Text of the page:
My mother hates the term “Close Reading.” To her it is emblematic of the postmodernist deconstructive literary criticism she encountered during her own college years in the late 80’s. To engage in this sort of “close reading” was to focus so intently on the trees that you missed the forest entirely; to purposefully evade and ignore the overarching thematic meaning of an author’s text and to decide what the work “meant to you” by evaluating how the granular details of the story made you feel.
Put that way, I share her distaste! If we aren’t reading to hear someone else’s voice, then why spend time with our noses in a book at all? No, the practice of reading must be about quieting your own voice for long enough to let another, often someone long dead, finish speaking.
I’d like, however, to recommend “close reading” in a different sense. When I myself was in college (my mother’s alma mater, in fact), I encountered a professor who encouraged “close reading” – and he meant something quite different: reading slowly, contemplatively, and carefully. He and my mother would, and do, agree that understanding a great novel requires this of every reader. Let me offer you an example of this kind of reading, and then I’ll explain how my professor’s use of the term has been helpful for me.
I just re-watched The Prince of Egypt, an absolutely beautiful and moving children’s animated feature that details the life of Moses, the biblical leader of the Exodus. I, like many of you, have seen the movie several times over the course of the 20 years since it made its theatrical debut, but this is the first time in about 10 years that I’ve returned to it. It was nothing short of fabulous, and a very different film than the one I remembered. The details hadn’t changed at all, but I certainly have, and I approached the experience with new eyes.
One scene stuck out to me: Moses confronts his former adopted brother, Ramses, the Pharaoh of Egypt, in the palace before a grand mural detailing their father’s decree, sentencing all firstborn Jewish males to death. As they argue, Moses begging Ramses to see reason and release the Israelites before God smites Egypt with a terrible plague, the Pharaoh’s young firstborn son interrupts them. The “camera” pans out to encompass the mural behind the boy, and he is standing at the bottom of a column of babies, tumbling into deep water, where the jaws of crocodiles await them. Ramses, hot with anger, denies Moses’s request, and, in the manner of his own father in the mural behind him, sentences his own firstborn and the rest of the firstborn in Egypt to death.
As a child, I was unaware of the striking and powerful symbolism of this scene. I knew that Moses’s request was being denied, and I knew that he was sad about it. But I didn’t see Ramses standing in the same pose as his father, and I didn’t understand that his own son was about to pay the price for his arrogance in the same way that the sons of Israel paid the price for his father’s. I also didn’t have the tools yet to take a step forward and see that, by condemning the firstborn children of Israel to death, Ramses’s father had ensured that Moses would rise to deliver his people! Even in this twofold tragedy, both Pharaohs were instruments in the hands of God.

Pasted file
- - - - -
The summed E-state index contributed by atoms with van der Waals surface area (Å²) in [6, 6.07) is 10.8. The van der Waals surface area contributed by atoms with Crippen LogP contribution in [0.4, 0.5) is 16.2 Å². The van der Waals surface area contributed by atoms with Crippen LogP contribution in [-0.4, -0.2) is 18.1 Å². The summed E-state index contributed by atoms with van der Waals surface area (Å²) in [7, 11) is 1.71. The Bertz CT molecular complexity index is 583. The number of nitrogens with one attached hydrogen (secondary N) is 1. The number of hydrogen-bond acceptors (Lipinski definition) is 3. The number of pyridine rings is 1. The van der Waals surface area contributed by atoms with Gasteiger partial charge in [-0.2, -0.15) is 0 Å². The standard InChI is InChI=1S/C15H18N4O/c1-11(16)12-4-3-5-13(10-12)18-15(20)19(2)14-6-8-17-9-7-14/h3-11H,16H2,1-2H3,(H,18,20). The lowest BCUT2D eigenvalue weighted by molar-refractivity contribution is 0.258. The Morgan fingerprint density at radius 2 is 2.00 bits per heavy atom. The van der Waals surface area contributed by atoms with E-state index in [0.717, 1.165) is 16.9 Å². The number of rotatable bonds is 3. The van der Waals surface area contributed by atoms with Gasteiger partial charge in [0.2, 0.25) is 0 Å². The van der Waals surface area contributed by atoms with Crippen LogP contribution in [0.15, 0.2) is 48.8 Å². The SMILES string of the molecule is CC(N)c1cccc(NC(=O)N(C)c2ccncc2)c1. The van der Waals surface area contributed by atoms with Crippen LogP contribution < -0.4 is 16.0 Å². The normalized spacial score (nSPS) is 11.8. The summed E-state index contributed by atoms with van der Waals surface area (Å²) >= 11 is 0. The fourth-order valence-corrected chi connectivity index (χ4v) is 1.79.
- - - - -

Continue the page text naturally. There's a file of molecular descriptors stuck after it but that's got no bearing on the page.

What I’ve just done is “close reading” of the kind my professor meant to recommend: taking the time to step out of the flow of the story’s narrative, and pay attention not only to what is being said, but to how the author is saying it!
The misconception afflicting the postmodern critic that my mother so often derides is a natural and understandable one: they’ve approached the same work multiple times, and found it much different each time around. That must mean that the story’s meaning is malleable, right?!
Wrong. The author wrote to say something particular, and a good reader’s job is to ferret out that meaning. But that isn’t to gainsay the idea that each reader’s own life experience and personality participates in and affects the reading project. It most certainly does! In fact, that is one of the beautiful things about re-reading a true classic. Your own growth as a person means that you will likely perceive new implications, understand new elements, and feel the impact of different aspects of the story than on your first read-through, just as I perceive a deeper current of meaning in The Prince of Egypt than I did as a child.
Part of the reason I’ve chosen to talk about an animated film here is that it is “art” in a very tangible sense: the people telling this story drew the pictures with their hands, and included every tiny detail for a good reason. Anyone would agree that the viewer was supposed to see the murals on the walls of the palace, and that the animators chose the scene to paint there carefully. If they hadn’t, those murals wouldn’t be present, as no element of a drawing could exist without careful planning and execution on the part of the hand holding the pen.
What I’m here to argue today is that this attention to detail looks different in a novel, but it is no less present. Homer, Shakespeare, Dostoevsky, and even humorists like Twain chose every tiny syllable with precision and care. To engage in “close reading” is to appreciate those details, and to see in every tree a sliver of the meaning in the forest.
I think we need to reclaim the tools the postmodern critic has stolen for our own use once again. The authors I listed above deserve credit for shaping every phrase with foresight. If we believe that, then a search for their larger thought in the granular details of a novel will never be returned void.